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I have a piHole set up on my network with address 192.168.2.10 My router is 192.168.2.1 and the DNS settings on the router point to 192.168.2.10 meaning all traffic that goes via the router (which is everything) uses the local pihole for DNS (see screenshot below)

enter image description here

The router's firmware is DD-WRT v3.0-r33413 mini (09/27/17)

This is working great and ads are being blocked as expected, however, I want to add some local network DNS entries.

As an example, I want to be able to type http://router in a web browser and have that resolve to http://192.168.2.1

I have followed this tutorial as well as the advice in the comments of this post and now my etc/pihole/lan.list looks like this

192.168.2.1 router.lan router

I had to also made some DnsMasq changes on my DD-WRT router as follows

enter image description here

and now I am able to ping and nslookup router.lan from devices on my network. However, I am not able to ping or nslookup router as I get ping request could not find host router. Please check the name and try again.

What am I missing?

  • Is this problem unique to your router. If you put an entry for some other computer on your LAN in the /etc/pihole/lan.list does that work? (Also note that there were warnings in the comments about editing /etc/hosts when using this set-up.) – Brick Sep 23 at 16:11
  • Output from nslookup router.local, nslookup router.local 192.168.2.10, as in the answer by kcrk would help. Also nslookup in both formats for a public site, like, say, nslookup www.google.com and nslookup www.google.com 192.168.2.10. – Brick Sep 23 at 17:14
  • Thanks for suggestions, I have updated the question – SEarle1986 Sep 23 at 18:44
  • I'm guessing you have more than one issue. Part one: Your Windows machine seems to be using a different DNS by default. Can you do nslookup stackexchange.com on your Windows machine? (It looks like WIndows knew the address when you specified your local DNS as an explicit argument to nslookup but not when you let is use its default.) – Brick Sep 23 at 18:53
  • Question updated – SEarle1986 Sep 23 at 19:09
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+25

I would try to change the domain to .lan.

This is possibly an issue with mDNS (Avahi, Bonjour, etc) that use the .local domain. It could be that Windows tries to resolve the .local domain using mDNS.

The other possibility is that the responses are rejected due to lack of DNSSec.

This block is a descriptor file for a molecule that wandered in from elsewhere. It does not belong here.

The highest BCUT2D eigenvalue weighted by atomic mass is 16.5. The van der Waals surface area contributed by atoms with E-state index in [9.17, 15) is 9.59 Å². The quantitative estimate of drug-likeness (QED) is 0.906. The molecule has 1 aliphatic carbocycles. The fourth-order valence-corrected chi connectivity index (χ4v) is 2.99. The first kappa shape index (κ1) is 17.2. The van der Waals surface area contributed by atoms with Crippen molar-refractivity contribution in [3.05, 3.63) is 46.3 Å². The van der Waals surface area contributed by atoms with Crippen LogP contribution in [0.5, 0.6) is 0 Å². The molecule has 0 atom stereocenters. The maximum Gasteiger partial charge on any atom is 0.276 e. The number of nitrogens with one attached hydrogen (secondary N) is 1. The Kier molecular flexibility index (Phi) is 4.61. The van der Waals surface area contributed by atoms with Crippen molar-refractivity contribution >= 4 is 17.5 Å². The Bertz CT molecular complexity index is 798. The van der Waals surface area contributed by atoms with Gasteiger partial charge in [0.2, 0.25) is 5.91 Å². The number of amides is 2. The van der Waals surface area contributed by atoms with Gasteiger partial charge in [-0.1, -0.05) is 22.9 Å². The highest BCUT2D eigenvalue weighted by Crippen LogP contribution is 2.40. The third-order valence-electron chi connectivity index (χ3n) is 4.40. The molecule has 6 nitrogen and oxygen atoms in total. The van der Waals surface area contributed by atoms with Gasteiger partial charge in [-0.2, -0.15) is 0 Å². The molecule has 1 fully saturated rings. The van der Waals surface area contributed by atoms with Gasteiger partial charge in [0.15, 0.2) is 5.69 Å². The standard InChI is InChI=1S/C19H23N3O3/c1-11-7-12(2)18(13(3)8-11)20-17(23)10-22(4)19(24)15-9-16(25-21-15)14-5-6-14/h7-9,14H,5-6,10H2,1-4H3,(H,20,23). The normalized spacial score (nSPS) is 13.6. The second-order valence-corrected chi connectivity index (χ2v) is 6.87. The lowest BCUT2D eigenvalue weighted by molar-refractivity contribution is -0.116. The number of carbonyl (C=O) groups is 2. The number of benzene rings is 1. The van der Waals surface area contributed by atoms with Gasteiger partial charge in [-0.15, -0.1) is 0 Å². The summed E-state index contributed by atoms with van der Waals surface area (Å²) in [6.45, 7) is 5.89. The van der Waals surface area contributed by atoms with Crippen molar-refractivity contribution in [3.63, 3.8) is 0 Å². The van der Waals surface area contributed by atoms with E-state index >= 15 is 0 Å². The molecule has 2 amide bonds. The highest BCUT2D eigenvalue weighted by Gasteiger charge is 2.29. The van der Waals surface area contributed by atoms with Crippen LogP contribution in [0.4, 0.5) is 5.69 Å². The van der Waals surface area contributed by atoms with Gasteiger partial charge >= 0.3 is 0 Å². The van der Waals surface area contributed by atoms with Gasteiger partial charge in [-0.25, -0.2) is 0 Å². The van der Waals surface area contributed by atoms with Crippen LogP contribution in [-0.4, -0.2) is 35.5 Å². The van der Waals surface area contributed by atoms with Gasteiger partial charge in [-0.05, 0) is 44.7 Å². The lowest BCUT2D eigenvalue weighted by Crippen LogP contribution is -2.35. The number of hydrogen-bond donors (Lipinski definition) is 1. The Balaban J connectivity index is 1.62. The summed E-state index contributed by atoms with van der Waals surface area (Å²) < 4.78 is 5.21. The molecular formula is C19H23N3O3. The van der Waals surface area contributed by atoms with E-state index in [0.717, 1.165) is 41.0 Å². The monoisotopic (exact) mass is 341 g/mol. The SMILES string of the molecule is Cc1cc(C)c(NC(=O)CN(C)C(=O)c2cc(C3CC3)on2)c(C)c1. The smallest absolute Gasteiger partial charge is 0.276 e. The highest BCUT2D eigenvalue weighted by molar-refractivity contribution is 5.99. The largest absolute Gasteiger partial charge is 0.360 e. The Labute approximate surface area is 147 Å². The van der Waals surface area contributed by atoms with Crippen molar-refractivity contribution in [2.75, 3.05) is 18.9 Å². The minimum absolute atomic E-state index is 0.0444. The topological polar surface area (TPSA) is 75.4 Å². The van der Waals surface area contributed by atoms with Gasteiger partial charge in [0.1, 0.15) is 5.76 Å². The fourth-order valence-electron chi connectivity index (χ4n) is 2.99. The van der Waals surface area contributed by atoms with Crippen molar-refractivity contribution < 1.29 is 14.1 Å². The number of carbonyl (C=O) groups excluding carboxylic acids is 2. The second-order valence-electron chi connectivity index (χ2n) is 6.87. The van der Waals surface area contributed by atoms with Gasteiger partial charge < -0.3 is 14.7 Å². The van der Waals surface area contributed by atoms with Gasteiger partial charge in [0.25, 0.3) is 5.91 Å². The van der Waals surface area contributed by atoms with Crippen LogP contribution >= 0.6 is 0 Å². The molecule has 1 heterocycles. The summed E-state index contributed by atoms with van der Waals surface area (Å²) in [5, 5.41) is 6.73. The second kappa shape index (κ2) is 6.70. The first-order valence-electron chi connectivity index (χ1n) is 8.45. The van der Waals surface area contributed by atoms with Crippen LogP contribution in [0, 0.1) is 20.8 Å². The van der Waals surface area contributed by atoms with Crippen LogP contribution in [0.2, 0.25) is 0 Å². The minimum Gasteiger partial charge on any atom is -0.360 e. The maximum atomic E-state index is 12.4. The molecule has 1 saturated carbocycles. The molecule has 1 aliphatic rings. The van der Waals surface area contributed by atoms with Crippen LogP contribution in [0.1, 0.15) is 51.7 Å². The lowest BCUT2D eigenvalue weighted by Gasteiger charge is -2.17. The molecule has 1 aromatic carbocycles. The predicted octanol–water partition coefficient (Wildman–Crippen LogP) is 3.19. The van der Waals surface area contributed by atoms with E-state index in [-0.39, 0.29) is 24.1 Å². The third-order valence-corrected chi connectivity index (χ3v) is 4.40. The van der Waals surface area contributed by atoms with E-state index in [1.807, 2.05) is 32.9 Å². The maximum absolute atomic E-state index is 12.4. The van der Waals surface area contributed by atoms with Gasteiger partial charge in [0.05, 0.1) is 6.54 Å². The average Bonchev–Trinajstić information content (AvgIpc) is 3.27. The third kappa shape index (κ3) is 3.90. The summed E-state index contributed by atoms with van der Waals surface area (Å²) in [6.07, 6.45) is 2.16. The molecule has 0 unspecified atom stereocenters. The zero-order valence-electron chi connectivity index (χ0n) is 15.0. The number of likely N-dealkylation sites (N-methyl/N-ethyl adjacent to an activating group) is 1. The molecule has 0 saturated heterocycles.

Try to use nslookup router.local and nslookup router.local 192.168.2.10 on the windows machine in the command line and check the responses there.

3

Relative to where you started, here are some issues that I think were part of your problem (and have been written into your updated question now):

  • The router was providing multiple DNS servers. Although your internal server was listed first, this is not a binding order of search on the router. See, e.g., https://superuser.com/questions/1177175/change-dns-search-order-on-mac-el-capitan, including the answer and comments. (Although the question started about Mac OS, the answer ultimately gets into the standards that apply to all clients.)
  • The Windows machines, and likely other machines, are using your router as their primary DNS. That's potentially OK as long as the router forwards those requests to your PiHole, which is what you accomplish by listing only that DNS as an option to your router.
  • The host names were properly resolved when you forced nslookup to use your PiHole directly. That suggests that the PiHole is properly functioning and you have some other network issue involved.

Unfortunately you still have some problem left beyond what was handled above. I suspect that is no long an issue related to your PiHole, however, and that it's a networking or routing issue at your router. To get further, I think you'll need to apply heavier tools such as monitoring the actual traffic on your network with Wireshark to see exactly which messages are passed and along which route.

2

I'm not familiar with PiHole and DD-WRT router so I cannot say much about your specific setup. But as I see the last problem is only that the local DNS name resolver does not append the default domain to a generic host name. So lets have a step by step look at this issue.

To configure the local name resolver there is /etc/resolv.conf used. With only local setup you can have one with this contents:

nameserver 192.168.2.10
search lan

The second line defines what domain to append if you only query a host name. Nowadays there are services like dhcpcd (default on Raspbian), openresolv, resolvconf or systemd-resolved that will receive settings from the DHCP server and set it to /etc/resolv.conf. This is the reason why it doesn't help if you edit the file. It will be overwritten at least on the next lease refresh from the DHCP server. The goal now is to tell your DHCP server to send the search domain option to its clients. The general DHCP reference server is the ISC DHCP server. So I will use it as example. A configuration subnet block in /etc/dhcp/dhcpd.conf could look:

subnet 192.168.2.0 netmask 255.255.255.0 {
    range 192.168.2.21 192.168.2.70;
    option broadcast-address 192.168.2.255;
    option subnet-mask 255.255.255.0;
    option routers 192.168.2.1;
    option domain-name-servers 192.168.2.10;
    option domain-search "lan";
}

This would give your configuration to clients including the domain search option if using an ISC DHCP server. It is now up to you to find out how to set the domain search option on your DHCP server so that it will send it with a lease to its clients. If it works you should find the entry in /etc/resolv.conf on every client/RasPi that uses DHCP.

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